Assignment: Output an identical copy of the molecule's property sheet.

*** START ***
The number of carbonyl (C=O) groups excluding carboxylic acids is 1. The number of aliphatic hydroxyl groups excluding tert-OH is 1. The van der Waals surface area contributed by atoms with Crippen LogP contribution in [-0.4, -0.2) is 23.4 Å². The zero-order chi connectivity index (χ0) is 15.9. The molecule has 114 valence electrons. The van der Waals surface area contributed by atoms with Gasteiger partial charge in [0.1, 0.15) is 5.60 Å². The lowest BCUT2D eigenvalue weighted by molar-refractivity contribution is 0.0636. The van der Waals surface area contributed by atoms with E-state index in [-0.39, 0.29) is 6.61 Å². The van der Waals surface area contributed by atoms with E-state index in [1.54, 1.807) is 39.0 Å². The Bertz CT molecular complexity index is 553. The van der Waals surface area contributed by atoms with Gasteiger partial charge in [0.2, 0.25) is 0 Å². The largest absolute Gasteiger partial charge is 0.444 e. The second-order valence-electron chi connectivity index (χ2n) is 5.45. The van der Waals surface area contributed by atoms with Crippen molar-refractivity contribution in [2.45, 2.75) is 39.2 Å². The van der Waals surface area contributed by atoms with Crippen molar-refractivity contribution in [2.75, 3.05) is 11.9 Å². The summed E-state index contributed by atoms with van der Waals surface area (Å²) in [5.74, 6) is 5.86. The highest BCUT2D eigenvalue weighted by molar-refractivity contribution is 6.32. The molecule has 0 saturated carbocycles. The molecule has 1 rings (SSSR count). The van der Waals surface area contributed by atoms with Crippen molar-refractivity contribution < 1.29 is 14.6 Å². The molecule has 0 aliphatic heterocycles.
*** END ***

The number of carbonyl (C=O) groups excluding carboxylic acids is 1. The number of aliphatic hydroxyl groups excluding tert-OH is 1. The van der Waals surface area contributed by atoms with Crippen LogP contribution in [-0.4, -0.2) is 23.4 Å². The zero-order chi connectivity index (χ0) is 15.9. The molecule has 114 valence electrons. The van der Waals surface area contributed by atoms with Gasteiger partial charge in [0.1, 0.15) is 5.60 Å². The lowest BCUT2D eigenvalue weighted by molar-refractivity contribution is 0.0636. The van der Waals surface area contributed by atoms with E-state index in [-0.39, 0.29) is 6.61 Å². The van der Waals surface area contributed by atoms with E-state index in [1.54, 1.807) is 39.0 Å². The Bertz CT molecular complexity index is 553. The van der Waals surface area contributed by atoms with Gasteiger partial charge in [0.2, 0.25) is 0 Å². The largest absolute Gasteiger partial charge is 0.444 e. The second-order valence-electron chi connectivity index (χ2n) is 5.45. The van der Waals surface area contributed by atoms with Crippen molar-refractivity contribution in [2.45, 2.75) is 39.2 Å². The van der Waals surface area contributed by atoms with Crippen molar-refractivity contribution in [2.75, 3.05) is 11.9 Å². The summed E-state index contributed by atoms with van der Waals surface area (Å²) in [5.74, 6) is 5.86. The highest BCUT2D eigenvalue weighted by molar-refractivity contribution is 6.32. The molecule has 0 saturated carbocycles. The molecule has 1 rings (SSSR count). The van der Waals surface area contributed by atoms with Crippen molar-refractivity contribution < 1.29 is 14.6 Å². The molecule has 0 aliphatic heterocycles.